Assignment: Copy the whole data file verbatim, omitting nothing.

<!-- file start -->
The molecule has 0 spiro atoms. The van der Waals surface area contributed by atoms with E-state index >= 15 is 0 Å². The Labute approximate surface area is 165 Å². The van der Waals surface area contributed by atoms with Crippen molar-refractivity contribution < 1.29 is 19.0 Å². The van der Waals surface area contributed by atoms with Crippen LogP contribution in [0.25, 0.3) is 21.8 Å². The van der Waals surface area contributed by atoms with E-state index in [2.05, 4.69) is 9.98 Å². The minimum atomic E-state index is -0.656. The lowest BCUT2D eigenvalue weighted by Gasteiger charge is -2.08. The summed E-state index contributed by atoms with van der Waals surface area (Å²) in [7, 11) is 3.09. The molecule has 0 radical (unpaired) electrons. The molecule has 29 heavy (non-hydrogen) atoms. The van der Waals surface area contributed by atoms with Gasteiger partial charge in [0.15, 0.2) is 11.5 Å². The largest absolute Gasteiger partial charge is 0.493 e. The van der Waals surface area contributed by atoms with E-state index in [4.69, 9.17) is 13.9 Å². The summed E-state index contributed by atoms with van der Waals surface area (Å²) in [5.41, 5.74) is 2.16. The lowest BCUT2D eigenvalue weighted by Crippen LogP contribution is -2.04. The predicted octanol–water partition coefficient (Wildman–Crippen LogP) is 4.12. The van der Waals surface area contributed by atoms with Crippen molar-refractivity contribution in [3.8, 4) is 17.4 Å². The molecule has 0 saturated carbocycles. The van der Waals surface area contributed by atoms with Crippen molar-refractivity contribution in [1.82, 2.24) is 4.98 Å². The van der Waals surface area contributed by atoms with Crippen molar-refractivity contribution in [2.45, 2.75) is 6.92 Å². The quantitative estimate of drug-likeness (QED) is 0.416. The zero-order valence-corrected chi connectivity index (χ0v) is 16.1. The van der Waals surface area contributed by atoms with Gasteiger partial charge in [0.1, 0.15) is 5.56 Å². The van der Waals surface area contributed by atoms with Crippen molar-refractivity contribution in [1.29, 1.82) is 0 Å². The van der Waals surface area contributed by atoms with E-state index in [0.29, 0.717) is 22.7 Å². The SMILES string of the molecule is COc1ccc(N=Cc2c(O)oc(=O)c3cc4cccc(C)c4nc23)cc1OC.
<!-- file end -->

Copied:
The molecule has 0 spiro atoms. The van der Waals surface area contributed by atoms with E-state index >= 15 is 0 Å². The Labute approximate surface area is 165 Å². The van der Waals surface area contributed by atoms with Crippen molar-refractivity contribution < 1.29 is 19.0 Å². The van der Waals surface area contributed by atoms with Crippen LogP contribution in [0.25, 0.3) is 21.8 Å². The van der Waals surface area contributed by atoms with E-state index in [2.05, 4.69) is 9.98 Å². The minimum atomic E-state index is -0.656. The lowest BCUT2D eigenvalue weighted by Gasteiger charge is -2.08. The summed E-state index contributed by atoms with van der Waals surface area (Å²) in [7, 11) is 3.09. The molecule has 0 radical (unpaired) electrons. The molecule has 29 heavy (non-hydrogen) atoms. The van der Waals surface area contributed by atoms with Gasteiger partial charge in [0.15, 0.2) is 11.5 Å². The largest absolute Gasteiger partial charge is 0.493 e. The van der Waals surface area contributed by atoms with E-state index in [4.69, 9.17) is 13.9 Å². The summed E-state index contributed by atoms with van der Waals surface area (Å²) in [5.41, 5.74) is 2.16. The lowest BCUT2D eigenvalue weighted by Crippen LogP contribution is -2.04. The predicted octanol–water partition coefficient (Wildman–Crippen LogP) is 4.12. The van der Waals surface area contributed by atoms with Crippen molar-refractivity contribution in [3.8, 4) is 17.4 Å². The molecule has 0 saturated carbocycles. The van der Waals surface area contributed by atoms with Crippen molar-refractivity contribution in [1.82, 2.24) is 4.98 Å². The van der Waals surface area contributed by atoms with Crippen molar-refractivity contribution in [2.45, 2.75) is 6.92 Å². The quantitative estimate of drug-likeness (QED) is 0.416. The zero-order valence-corrected chi connectivity index (χ0v) is 16.1. The van der Waals surface area contributed by atoms with Gasteiger partial charge in [0.1, 0.15) is 5.56 Å². The van der Waals surface area contributed by atoms with Crippen molar-refractivity contribution in [1.29, 1.82) is 0 Å². The van der Waals surface area contributed by atoms with E-state index in [0.29, 0.717) is 22.7 Å². The SMILES string of the molecule is COc1ccc(N=Cc2c(O)oc(=O)c3cc4cccc(C)c4nc23)cc1OC.